Saturday, April 08, 2006


Last night was rough 'round these parts. We had tornadoes hit down here in the city limits of Huntsville not too far from where I live - a couple miles or so. Apparently, it hit worse in Tennessee where at least eleven people died.

Whenever the weather gets rough, I can always count on calls from my sister-in-law. She's a beautiful and neat person, and although she freaks about the weather, at least she's concerned. She was here in 1989 when tornadoes leveled -- and I do mean leveled -- a part of Huntville right where her in-laws were living. I was dating my not-yet-but-one-day-to-be-wife back then, and we came up from Auburn to Huntsville. Man, the damage was like nothing I'd ever seen. Apartments, grocery stores, houses, shopping centers... all wreckage and ruin. I remember helping a little getting fallen oaks out of people's backyards. The damage then was a lot like the picture I attached, which is of Tennessee yesterday, only worse.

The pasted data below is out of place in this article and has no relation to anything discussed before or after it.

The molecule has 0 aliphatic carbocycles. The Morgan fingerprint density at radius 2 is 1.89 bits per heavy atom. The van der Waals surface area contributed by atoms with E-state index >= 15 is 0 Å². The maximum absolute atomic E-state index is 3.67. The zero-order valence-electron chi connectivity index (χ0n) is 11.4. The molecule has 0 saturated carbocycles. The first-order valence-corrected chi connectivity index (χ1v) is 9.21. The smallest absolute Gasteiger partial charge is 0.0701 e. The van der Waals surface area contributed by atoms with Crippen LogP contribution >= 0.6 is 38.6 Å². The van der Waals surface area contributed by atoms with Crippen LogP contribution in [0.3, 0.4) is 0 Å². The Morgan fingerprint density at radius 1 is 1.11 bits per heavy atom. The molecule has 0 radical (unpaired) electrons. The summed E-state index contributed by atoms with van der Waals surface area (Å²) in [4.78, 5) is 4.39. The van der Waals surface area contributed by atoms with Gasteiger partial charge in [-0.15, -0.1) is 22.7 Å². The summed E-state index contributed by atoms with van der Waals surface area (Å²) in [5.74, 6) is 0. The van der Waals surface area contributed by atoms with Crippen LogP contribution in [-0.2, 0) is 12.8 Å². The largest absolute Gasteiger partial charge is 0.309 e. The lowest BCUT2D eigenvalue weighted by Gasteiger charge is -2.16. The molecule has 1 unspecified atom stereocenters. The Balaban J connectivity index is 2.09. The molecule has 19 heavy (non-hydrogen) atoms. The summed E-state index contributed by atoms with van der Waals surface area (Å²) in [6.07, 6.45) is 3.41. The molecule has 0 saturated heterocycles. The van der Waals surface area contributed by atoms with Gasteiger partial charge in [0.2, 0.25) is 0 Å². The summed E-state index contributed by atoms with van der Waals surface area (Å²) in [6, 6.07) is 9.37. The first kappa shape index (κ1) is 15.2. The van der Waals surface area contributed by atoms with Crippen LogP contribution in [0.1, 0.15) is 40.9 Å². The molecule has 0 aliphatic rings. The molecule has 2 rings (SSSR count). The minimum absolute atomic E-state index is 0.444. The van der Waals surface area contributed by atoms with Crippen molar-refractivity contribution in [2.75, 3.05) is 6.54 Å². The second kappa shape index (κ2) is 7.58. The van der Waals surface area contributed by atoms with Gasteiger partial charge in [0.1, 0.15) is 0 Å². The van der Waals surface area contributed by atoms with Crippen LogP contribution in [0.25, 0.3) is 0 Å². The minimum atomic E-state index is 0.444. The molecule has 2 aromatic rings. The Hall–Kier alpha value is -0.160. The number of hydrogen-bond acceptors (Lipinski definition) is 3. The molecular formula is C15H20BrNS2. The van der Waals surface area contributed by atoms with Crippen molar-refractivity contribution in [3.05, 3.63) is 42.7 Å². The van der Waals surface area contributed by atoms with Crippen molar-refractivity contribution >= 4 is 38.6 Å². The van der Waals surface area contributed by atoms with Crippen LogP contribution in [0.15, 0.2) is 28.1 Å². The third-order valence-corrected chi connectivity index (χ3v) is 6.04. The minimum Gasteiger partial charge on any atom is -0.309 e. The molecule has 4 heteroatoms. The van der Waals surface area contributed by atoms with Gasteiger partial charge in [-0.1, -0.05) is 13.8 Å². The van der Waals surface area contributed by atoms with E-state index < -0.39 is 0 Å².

A lot of us make fun of the weathermen here, and sometimes rightly so, I suppose. But mostly not so much. I've been guilty of it, I know. The hysteria that comes because we might see a half inch of snow (here in the South where the city just shuts down except for the run on milk and bread in the grocery stores) or the break-ins to television shows (or worse... football games - can you imagine?) to announce we might be seeing some bad weather that never pans out. However, after times like these or in 1989, I see why a lot of folks are so concerned.

There's a lot of people hurting today simply because a couple hours of weather came through their city or town last night. I need to remember that next time I hear a wisecrack about the weathermen (or weather persons, I should say) or the next time my sister-in-law calls at 1:00 a.m. to make sure we're huddled in the bathtub with blankets and flashlights. For the most part, they do it because they care about other people's welfare.

I should be so caring.

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